Early-life exposures to persistent organic pollutants in relation to overweight in preschool children

Martina Karlsen, Philippe Grandjean*, Pal Weihe, Ulrike Steuerwald, Youssef Oulhote, Damaskini Valvi

*Corresponding author for this work

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Abstract

Current knowledge on obesogenic effects of persistent organic pollutants (POPs) is equivocal. We therefore evaluated the associations between early-life POP exposures and body mass index (BMI) in 444 Faroese children born in 2007–2009. POPs were measured in maternal 2-week postpartum serum and child age-5 serum. Linear regression and generalised linear models assessed the associations with continuous and dichotomous BMI z-scores, respectively, at ages 18 months and/or 5 years. Maternal serum concentrations of HCB, PFOS and PFOA were associated with increased BMI z-scores and/or overweight risk (i.e. BMI z-score ≥ 85th WHO percentile). No clear association was found for maternal serum-PCBs, p,p’-DDE, PFHxS, PFNA and PFDA. In cross-sectional analyses, we observed a pattern of inverse associations between child serum-POPs and BMI z-scores at age 5, perhaps due to reverse causation that requires attention in future prospective analyses. Findings in this recent cohort support a role of maternal exposure to endocrine disruptors in the childhood obesity epidemic.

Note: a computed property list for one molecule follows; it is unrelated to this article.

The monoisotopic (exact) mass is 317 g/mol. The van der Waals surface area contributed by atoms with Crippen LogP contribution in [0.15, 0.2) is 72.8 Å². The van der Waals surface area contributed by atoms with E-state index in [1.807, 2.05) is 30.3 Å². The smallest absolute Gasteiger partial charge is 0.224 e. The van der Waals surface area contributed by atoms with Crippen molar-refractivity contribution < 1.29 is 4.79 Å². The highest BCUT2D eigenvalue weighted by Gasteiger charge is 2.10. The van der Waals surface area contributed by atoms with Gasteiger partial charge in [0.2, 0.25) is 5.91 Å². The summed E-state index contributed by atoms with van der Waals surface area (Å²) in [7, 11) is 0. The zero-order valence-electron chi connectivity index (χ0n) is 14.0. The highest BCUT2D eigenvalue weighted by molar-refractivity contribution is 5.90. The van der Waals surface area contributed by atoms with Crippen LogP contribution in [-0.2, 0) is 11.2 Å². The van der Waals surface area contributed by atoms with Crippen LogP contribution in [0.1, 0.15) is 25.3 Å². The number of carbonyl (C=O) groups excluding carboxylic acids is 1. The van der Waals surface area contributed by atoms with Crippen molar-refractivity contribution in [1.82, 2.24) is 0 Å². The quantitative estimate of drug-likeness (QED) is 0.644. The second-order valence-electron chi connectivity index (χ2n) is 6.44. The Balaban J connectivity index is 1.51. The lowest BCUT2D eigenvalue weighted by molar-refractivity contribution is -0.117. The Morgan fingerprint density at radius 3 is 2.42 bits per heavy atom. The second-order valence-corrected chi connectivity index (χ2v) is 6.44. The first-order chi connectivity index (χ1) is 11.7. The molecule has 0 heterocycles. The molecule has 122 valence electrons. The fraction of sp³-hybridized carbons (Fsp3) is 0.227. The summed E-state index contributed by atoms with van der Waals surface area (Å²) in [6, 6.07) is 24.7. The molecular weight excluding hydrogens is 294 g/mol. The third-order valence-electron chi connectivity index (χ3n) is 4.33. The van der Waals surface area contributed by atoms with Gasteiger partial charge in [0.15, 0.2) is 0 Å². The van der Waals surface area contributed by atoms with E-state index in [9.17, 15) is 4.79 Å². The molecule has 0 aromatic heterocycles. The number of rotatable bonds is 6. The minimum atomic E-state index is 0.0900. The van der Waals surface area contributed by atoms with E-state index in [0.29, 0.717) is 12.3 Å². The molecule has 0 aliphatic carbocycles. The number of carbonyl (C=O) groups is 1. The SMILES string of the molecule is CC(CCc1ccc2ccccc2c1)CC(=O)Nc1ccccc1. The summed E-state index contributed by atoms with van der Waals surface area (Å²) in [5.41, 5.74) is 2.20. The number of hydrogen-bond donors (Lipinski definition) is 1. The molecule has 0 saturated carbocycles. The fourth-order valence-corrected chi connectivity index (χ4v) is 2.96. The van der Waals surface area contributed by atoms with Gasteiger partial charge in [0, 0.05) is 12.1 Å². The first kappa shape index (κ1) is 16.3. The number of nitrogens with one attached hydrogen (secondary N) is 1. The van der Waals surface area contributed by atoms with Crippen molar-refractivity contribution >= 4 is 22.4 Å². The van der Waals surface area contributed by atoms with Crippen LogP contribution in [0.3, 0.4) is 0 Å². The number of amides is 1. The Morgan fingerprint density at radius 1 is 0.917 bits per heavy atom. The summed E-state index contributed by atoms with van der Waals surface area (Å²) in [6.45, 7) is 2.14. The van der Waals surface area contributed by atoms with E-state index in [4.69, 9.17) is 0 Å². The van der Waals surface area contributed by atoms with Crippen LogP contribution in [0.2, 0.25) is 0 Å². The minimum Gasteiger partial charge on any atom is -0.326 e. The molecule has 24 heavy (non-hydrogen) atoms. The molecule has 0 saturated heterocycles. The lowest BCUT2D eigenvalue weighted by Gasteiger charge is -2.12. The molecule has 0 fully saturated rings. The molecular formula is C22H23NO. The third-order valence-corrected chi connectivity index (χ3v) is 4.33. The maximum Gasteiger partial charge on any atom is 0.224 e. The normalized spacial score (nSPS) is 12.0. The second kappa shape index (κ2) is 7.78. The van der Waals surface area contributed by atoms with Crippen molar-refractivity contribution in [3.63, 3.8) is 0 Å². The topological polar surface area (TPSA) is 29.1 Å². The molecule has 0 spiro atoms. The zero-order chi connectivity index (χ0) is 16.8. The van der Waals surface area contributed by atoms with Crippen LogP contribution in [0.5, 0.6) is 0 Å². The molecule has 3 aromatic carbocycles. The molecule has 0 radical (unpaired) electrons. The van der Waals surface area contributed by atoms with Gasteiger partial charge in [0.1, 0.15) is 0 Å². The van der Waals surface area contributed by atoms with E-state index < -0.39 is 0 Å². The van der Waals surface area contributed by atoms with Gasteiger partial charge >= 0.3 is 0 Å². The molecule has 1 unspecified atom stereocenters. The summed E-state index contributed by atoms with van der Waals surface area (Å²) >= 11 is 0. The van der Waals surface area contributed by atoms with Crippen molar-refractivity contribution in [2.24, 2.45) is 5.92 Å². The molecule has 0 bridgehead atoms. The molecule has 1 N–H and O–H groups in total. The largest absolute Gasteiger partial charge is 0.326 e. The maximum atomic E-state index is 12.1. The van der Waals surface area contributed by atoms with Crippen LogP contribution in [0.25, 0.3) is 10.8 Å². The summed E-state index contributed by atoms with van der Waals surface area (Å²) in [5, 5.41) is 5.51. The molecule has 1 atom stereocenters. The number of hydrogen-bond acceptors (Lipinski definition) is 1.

Original languageEnglish
JournalReproductive Toxicology
Volume68
Pages (from-to)145-153
ISSN0890-6238
DOIs
Publication statusPublished - 2017

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Keywords

  • Childhood obesity
  • Developmental toxicity
  • DOHaD
  • Endocrine disruptors
  • Perfluoroalkyl substances
  • Persistent organic pollutants

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